In my two years at the University of Georgia, I have unintentionally become a bridge between three very separate worlds.
I am a member of three student organizations at UGA: The Women’s Studies Student Organization, The Red & Black, and my sorority.
I am in full support of the causes of each of these three organizations, and I am fully indebted to them for providing me with unique and valuable experiences.
But I’ve begun to notice that the three organizations are often in opposition with each other.
I’ve found that many people in the Greek system are suspicious of students involved in women’s studies — I’ve overheard conversations in the sorority house kitchen and I’ve seen comment threads on Facebook from fellow members urging their friends to NEVER under any circumstances enroll in a women’s studies class. They are also wary of how the Red & Black can portray them, as I mentioned in yesterday’s post.
Many women’s studies students sneer at the Greek system and write sororities off as destructive to the goals of feminism. They also see the Red & Black as insensitive to their issues. I remember sitting, quiet and guilty, in a room full of questioning eyes as someone rants to me about problematic content they found in the paper.
And the Red & Black’s staff, while trying to portray the news as accurately as possible, is still run by humans — and by college students at that. Every reporter can’t be aware of the sensitivities of the several dozen organizations of campus, though it would be ideal for them to thoroughly research background information when putting together a piece.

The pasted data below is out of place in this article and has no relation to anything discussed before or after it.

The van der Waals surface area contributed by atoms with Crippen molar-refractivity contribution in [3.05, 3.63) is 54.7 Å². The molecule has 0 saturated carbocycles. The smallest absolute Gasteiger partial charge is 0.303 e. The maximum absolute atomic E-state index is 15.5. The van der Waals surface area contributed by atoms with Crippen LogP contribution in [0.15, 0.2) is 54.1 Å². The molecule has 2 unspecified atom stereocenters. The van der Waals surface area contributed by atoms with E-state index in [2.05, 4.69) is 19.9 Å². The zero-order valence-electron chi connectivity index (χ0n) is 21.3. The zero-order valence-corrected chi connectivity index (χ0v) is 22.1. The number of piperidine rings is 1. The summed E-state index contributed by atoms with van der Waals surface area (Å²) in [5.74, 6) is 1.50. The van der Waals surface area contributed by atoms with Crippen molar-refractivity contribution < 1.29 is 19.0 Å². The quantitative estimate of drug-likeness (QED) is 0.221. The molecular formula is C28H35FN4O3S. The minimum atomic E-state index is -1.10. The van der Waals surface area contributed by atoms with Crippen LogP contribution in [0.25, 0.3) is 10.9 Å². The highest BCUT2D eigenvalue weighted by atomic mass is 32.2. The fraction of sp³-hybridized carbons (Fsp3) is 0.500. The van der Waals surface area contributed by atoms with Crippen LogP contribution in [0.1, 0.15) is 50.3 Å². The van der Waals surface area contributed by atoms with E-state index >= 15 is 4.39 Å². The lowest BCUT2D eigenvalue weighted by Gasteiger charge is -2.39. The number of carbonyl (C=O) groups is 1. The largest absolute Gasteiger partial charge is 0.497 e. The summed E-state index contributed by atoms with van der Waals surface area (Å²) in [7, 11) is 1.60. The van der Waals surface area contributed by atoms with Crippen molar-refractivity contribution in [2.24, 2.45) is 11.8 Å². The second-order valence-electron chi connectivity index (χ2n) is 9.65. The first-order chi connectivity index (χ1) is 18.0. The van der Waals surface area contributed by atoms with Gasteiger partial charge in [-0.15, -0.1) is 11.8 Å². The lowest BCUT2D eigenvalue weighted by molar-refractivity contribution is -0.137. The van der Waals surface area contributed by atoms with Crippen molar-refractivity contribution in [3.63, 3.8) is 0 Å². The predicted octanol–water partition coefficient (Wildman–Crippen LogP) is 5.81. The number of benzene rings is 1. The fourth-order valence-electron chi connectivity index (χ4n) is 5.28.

After I was told my column wouldn’t run in the opinions section of the paper, I posted this blog post on my Facebook profile because I wanted it to receive as much traffic as possible. I wanted everyone to see the issue as only maybe four people at the University could really see it — those four being fellow Greek Red & Black staffers.
My page saw more traffic in one day than it has in a month. I felt tons of support from friends, family, and acquaintances.
But someone in my sorority messaged me today asking me to remove the link from my profile because the post mentioned the names of Greek houses that weren’t my own. Since we are in the summer months leading up to formal recruitment in August, the Panhellenic Council has forbidden any sorority women from having any other Greek letters on their Facebook profiles.
The reasoning for this rule is based in dirty rushing that often takes place on the Internet. Panhellenic wants to make sure no sorority is speaking badly OR using affiliation with fraternities to attract potential new members.
In a way, I understand.
But I’m still upset.
And I’m frustrated.
I thought that as a bridge for these three organizations on campus, I could bring very different groups of students closer together. I’ve found though, that my position in these organizations is actually hindering my ability to speak out about the problems between the organizations.
I can’t publish an opinions column about what happened between me and that fraternity because of neutrality issues.
I can’t post my blog post about it on Facebook because it might draw attention from PNMs and therefore the Panhellenic Council.
So where do I go?
Well, right here. Lucky for me, this little space on the Internet is my own property. I’m not speaking foul of any of my organizations, and none of their names are tied up in the implications of what I write. Just me.
I don’t mind stepping on some toes if the truth is at stake.